The Conquest of Gaul
Betweeen 58 and 50 BC Julius Caesar not only conquered almost the whole of modern France, Belgium and Switzerland, with parts of Holland and Germany, but also invaded Britain twice. It was partly as a piece of personal propaganda that he recorded his campaigns against the variou...more
Unlike Asterix the injuries aren't restricted to black eyes and broken bones, nor is there a big feast at the end. The warfare is savage and at the end Caesar tumbles into the civil war that ends the Roman republic.
The fighting is savage on both sides. One of the Gaulish leaders, Vercingetorix, has the ears cut off or an eye gouged out of his own soldiers "even for a minor fault" (p157), Roman civilians are massacred on occasion whi ...more
― Julius Caesar
I kept jumping back and forth between my Loeb Classics version of The Gallic War and my Penguin Classics version of The Conquest of Gaul. Reading Caesar makes me want to go back and learn Latin (the Loeb Classics keep seductively singing to me of the benefits of a Latin education). Anyway, I only meant to start the The Conquest of Gaul today, but the compelling narrative of Caesar's Gallic War (the record of ...more
Caesar is, first of all, a masterful writer. As so many other reviewers have said, the pace is cracking. He offers an adept mix of strategy and tactics discussions, actual battle scenes, politics within his own command, and both military and ethnographic descriptions of the Gauls. His timing in switching from one to the other is perfect. Caesar is unbelievably visual in the battle scenes. Just the words paint an easily understood picture of the terrain and the distribu ...more
This is a fun read. You can count the dead as you go along; and the methods ...more
Much has been written on why Caesar composed this work. The word “commentarius” gives a reason, as it indicates a type of writing which is between raw data, such as reports, notes or letters and a more artistic type of composition, such as a history. In some of the secondary ...more
This was a great little book. Caesar isn't one to get wordy. He just tells you what happened and why. He refrains from too much cataloging of arms and armament (unlike Churchill, omg). His observations about the Gauls and the Germans are interesting and devoid of the annoying veil of political correctness. He isn't obscenely bombasti ...more
One can see why Roman letters set the high standard of eloquence that European scholars would look to for over a thousand years. The clarity and precision of Caeser's writing are extremely admirable, and have ...more
It is less well known now, and frankly tha ...more
De lectura fácil por una gran traducción al español y por lo buen escritor que era César. Los primeros 7 libros desde el inicio de la campaña ha ...more
Fans of Roman and military history will eat this up.
Read it in mass market paperback at 256 including suggested reading.
When reading through Goldsworthy's very worthy Caesar, he pays particular attention to using Caesar's own words during the conquest. Going as far to talk about enough things without direct quotations that I wanted to read the Conquest of Gaul in its entirety from the man that bent and broke it into a province of Rome. Luckily his words have survived.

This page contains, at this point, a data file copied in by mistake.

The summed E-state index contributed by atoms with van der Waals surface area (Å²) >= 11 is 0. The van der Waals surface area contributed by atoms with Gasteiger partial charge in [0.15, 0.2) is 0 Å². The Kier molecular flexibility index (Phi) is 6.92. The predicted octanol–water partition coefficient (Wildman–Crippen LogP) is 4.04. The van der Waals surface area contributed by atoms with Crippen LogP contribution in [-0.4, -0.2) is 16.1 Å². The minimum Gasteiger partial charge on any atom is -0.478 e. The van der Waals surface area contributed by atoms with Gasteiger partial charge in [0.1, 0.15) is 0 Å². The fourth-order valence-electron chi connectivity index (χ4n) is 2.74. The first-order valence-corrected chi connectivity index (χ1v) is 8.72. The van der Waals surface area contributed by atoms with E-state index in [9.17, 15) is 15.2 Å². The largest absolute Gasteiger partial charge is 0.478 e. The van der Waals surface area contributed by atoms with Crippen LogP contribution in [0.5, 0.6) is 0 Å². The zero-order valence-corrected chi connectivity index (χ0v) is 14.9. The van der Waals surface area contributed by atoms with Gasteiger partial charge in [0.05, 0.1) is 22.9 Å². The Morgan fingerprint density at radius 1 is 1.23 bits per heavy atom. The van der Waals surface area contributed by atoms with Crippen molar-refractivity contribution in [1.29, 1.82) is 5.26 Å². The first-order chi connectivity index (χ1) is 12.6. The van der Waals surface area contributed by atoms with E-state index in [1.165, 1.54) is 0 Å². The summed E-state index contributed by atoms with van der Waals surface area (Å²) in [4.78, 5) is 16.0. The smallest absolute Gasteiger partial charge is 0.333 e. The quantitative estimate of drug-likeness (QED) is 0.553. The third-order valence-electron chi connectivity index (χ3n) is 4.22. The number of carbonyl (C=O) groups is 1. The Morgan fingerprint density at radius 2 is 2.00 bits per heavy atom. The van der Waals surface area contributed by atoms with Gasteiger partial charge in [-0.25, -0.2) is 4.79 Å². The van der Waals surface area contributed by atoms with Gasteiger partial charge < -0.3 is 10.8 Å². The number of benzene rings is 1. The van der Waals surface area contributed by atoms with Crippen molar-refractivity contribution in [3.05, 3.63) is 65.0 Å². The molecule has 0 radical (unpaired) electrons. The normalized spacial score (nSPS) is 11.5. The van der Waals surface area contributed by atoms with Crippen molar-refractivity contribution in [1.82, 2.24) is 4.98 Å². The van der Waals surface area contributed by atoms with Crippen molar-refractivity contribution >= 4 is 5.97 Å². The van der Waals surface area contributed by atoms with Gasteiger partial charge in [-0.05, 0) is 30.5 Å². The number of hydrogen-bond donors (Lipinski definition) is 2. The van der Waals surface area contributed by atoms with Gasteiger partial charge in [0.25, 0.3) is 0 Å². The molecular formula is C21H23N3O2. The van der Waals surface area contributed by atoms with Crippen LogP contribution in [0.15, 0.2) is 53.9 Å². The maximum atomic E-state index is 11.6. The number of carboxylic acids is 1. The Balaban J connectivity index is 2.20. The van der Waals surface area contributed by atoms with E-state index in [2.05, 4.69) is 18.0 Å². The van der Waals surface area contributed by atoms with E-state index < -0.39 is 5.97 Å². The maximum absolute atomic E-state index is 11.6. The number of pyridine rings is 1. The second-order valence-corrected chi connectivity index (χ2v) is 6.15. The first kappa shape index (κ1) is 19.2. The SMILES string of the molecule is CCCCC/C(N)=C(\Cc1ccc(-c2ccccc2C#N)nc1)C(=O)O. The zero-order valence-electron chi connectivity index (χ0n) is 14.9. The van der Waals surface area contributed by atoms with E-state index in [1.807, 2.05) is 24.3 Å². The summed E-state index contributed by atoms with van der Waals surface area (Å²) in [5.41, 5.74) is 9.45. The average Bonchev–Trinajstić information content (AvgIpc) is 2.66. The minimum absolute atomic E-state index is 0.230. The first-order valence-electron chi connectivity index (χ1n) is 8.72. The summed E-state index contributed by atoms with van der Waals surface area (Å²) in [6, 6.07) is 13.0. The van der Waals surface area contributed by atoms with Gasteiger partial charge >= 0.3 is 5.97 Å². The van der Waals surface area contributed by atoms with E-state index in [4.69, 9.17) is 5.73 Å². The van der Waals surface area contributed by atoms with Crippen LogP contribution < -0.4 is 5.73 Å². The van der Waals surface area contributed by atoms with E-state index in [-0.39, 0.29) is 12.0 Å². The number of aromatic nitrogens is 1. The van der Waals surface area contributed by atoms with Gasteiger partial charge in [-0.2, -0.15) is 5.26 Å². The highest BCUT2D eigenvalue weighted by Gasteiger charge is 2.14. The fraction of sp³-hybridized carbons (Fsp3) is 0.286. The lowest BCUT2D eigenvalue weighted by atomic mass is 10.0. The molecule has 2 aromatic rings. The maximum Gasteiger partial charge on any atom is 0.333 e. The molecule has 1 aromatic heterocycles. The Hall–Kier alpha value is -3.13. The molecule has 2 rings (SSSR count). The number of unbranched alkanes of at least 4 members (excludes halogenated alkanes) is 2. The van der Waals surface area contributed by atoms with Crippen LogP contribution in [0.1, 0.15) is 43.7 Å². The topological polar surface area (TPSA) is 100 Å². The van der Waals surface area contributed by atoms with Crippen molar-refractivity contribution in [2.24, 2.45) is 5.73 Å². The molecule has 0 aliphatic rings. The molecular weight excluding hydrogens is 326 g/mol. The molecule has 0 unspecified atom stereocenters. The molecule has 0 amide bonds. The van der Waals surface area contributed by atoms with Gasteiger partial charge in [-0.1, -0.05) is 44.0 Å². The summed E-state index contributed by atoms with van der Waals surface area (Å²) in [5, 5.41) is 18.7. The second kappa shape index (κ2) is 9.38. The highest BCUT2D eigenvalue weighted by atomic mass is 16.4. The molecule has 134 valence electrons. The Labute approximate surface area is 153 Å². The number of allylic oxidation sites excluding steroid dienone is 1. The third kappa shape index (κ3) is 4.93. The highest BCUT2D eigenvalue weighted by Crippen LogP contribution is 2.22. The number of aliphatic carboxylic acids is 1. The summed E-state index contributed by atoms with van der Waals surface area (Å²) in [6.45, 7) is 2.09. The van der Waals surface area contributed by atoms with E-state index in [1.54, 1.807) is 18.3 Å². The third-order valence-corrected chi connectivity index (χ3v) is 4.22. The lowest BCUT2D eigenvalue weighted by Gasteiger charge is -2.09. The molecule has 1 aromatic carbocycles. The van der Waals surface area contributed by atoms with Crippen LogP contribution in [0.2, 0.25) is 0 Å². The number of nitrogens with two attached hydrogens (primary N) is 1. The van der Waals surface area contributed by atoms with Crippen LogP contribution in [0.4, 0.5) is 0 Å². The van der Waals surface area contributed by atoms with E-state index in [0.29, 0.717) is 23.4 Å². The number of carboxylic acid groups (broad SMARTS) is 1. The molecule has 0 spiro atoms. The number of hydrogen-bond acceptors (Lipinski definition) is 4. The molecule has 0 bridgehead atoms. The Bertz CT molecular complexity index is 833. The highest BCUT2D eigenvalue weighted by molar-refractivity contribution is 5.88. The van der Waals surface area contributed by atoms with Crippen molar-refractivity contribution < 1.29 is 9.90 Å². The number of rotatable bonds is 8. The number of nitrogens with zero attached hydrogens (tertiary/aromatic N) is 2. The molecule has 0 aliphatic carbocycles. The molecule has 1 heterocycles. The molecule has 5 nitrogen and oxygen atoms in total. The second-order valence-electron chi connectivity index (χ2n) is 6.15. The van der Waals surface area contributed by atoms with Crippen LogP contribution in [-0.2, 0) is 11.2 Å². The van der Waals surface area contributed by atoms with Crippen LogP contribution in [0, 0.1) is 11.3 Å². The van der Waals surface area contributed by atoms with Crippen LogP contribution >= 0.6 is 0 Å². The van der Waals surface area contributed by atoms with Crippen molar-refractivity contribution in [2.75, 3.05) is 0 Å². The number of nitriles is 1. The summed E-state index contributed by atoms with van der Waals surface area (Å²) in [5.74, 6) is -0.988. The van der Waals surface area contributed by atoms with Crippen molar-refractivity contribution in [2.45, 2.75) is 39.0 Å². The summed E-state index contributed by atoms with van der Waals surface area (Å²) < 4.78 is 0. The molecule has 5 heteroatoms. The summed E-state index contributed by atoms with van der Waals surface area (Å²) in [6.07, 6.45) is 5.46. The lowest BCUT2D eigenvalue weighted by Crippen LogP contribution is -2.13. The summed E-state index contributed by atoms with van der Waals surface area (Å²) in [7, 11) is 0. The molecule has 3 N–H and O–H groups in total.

Julias doesn't disappoint. While Proconsul, Jul ...more
"Caesar was not and is not lovable. His generosity to defeated opponents, magnanimous though it was, did not win their affection. He won his soldiers’ devotion by the victories that his intellectual ability, applied to warfare, brought them. Yet, though not lovable, Caesar was and is attractive, indeed fascinating. His political achievement required ability, in effect amounting to genius, in several different fields, including administration and generalship besides the minor arts of wire pulling ...more
"La Galia, en su conjuntto, está dividida en tres partes, de las cuales una la habitan los belgas, otra los aquitanos, ... y otra los galos..."
De esta manera comienza César su crónica en siete libros, además del octavo añadido por Aulo Hircio, que cierra la conquista de la Gal ...more
Caesar's classic work written in the third person about his conquest of Gaul. It's hard to say that he doesn't take advantage of the opportunity (opportunist that he was) and talk himself up. I can't blame him because no ...more
THE GALLIC WAR
WITH AN ENGLISH TRANSLATION BY
H.J. EDWARDS, C.B.
This may be the eighth time I have read this book during my life it was sent to me falling apart stamped to be discarded rescued by my daughter who I no doubt talked to about it. More or less translated from the campaign journals of C. JULIUS CEASAR 58 through 51 B.C., it covers nine years of bloody Roman conquest in the land of ancient Gaul (modern day France), Germany and Britain. For Caesar the only path to power lay through ...more
Non si p ...more
When Caesar was writing this himself he was using it as a propaganda for himself back in Rome with the people and certain members of the Senate. While there are clear elements of propoganda; Caesars reports are fairly balanced with only a few cases of selected reporting (such as his assertion that his entrance of Gaul was a peace-keeping mission).
Caesar himself is a very gifted writer using a very plain and carefully constr ...more
While there is much useful historical information, keep in mind it's written by a politician who had his own interests in mind.
I recommend it for anybo ...more
As a politician, Caesar made use of popularist tactics. During the late 60s and into the 50s BC, he formed political alliances ...more